The College Board today recognized Virginia for achieving the nation’s largest five-year increase in student achievement on Advanced Placement (AP) examinations.
According to the College Board’s sixth annual Advanced Placement Report to the Nation, the percentage of public high school seniors in Virginia earning a grade of three or higher – generally qualifying for college credit – on at least one AP test has increased by 5.8 points since 2004. In 2009, 18,568 seniors in the commonwealth earned a qualifying score on at least one AP test, compared with 12,349 in 2004.
"Virginia has developed and implemented innovative strategies to expand access to AP courses and provides incentives for schools to identify students with the potential for success," Superintendent of Public Instruction Patricia I. Wright said. "And more of our young people are ready for the challenge of AP courses because of the Standards of Learning (SOL) program, which has raised the instructional floor for all students."
Following Virginia in raising AP achievement were Maryland, Georgia and Maine, which each saw five-year gains of 5.4 points.
During 2009, 22.9 percent of the commonwealth’s public high school seniors earned a grade of 3 or better on at least one AP examination, compared with 17.1 percent in 2004. Achievement on AP tests in Virginia increased by 1.6 points compared with 2008, when 21.3 percent of Virginia seniors qualified for college credit on at least one test. Only two states, New York and Maryland, had higher percentages of seniors earning grades of 3 or better on AP tests during 2009. Nationally, 15.9 percent of 2009’s public school seniors earned a qualifying score on at least one examination.
Participation in AP courses in Virginia schools exceeds the national average by nearly ten points; 36.4 percent of Virginia’s 2009 seniors took at least one AP test during their high school careers, compared with 26.5 percent nationwide.
Virginia is one of 16 states that have eliminated the “equity and excellence” gap for Hispanic students, according to the College Board report. Hispanic students made up 6.3 percent of the class of 2009 and accounted for 6.5 percent of seniors earning a score of three or higher on at least one AP test.
The number of African-American seniors achieving a qualifying score on at least one AP examination has nearly doubled in the last five years. African-American students accounted for 24.4 percent of the 2009 graduating class and 6.5 percent of seniors earning a grade of three or higher on at least one AP examination.
Virginia students may substitute AP examinations for end-of-course SOL tests in the same subject areas. Enrollment in AP courses is among the criteria for recognition under the Virginia Index of Performance awards program created by the Board of Education to encourage advanced learning and achievement. Virginia promotes AP participation through the Early College Scholars initiative and the Virtual Virginia online learning program, and uses federal grant money to subsidize test fees for low income students.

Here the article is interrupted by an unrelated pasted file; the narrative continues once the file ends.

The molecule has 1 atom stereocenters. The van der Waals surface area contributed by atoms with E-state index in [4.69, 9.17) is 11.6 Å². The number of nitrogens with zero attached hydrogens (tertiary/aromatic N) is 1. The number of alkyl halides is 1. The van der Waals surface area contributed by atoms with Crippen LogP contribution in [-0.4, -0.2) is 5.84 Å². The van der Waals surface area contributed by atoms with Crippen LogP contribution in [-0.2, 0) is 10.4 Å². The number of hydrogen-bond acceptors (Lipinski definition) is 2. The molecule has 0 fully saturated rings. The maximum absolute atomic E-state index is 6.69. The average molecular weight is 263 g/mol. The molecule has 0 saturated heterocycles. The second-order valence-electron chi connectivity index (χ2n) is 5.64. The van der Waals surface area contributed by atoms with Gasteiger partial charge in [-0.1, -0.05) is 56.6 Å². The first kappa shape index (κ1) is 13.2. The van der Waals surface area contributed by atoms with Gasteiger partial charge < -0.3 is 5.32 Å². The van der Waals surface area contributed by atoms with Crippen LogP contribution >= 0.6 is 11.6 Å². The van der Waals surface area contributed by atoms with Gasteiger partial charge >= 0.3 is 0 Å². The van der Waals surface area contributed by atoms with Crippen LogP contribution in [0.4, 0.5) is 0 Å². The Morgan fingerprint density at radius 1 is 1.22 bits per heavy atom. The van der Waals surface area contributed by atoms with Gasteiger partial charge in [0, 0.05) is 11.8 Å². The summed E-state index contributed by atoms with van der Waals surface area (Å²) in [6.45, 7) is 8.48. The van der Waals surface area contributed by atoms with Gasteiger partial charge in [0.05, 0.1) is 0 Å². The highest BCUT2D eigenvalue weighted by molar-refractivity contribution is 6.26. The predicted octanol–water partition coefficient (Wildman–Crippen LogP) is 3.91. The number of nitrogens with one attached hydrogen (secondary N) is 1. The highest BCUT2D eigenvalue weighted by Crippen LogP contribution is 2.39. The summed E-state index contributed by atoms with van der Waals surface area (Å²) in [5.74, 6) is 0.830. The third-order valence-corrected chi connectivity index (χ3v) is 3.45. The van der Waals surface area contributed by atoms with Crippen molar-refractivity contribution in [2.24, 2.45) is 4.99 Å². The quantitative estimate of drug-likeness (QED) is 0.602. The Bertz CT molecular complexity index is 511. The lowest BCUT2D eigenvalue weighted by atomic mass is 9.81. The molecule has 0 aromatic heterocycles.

Dr. Wright praised the contribution of the commonwealth’s affiliate of the National Math and Science Initiative (NMSI) in increasing AP achievement during 2009. The Virginia NMSI affiliate provided training and support for teachers and incentives for students in 14 high schools with traditionally low participation rates. Last year, 963 seniors in these schools earned a grade of three or better on at least one AP test, compared with only 546 during 2007-2008.
The 14 schools are as follows:
- Amelia County – Amelia County High
- Bedford County – Jefferson Forest High, Liberty High and Staunton River High
- Franklin County – Franklin County High
- Halifax County – Halifax County High
- Henrico County – Deep Run High and Varina High
- Martinsville – Martinsville High
- Nottoway County – Nottoway High
- Prince Edward County – Prince Edward County High
- Richmond – Richmond Community High and Thomas Jefferson High
- Smyth County – Marion Senior High
"Teachers, administrators and students in these schools were eager to accept the challenge of expanding participation in AP programs – especially in mathematics and science, " said Dr. Wright. "We hope to build on this success as the initiative works with 11 additional schools this year and 20 more schools during 2010-2011."
U.S. Government & Politics was the most popular AP course among Virginia’s 2009 seniors, followed by U.S. History, English Literature, English Language, Psychology, Calculus AB, World History, Biology, Statistics and Environmental Science.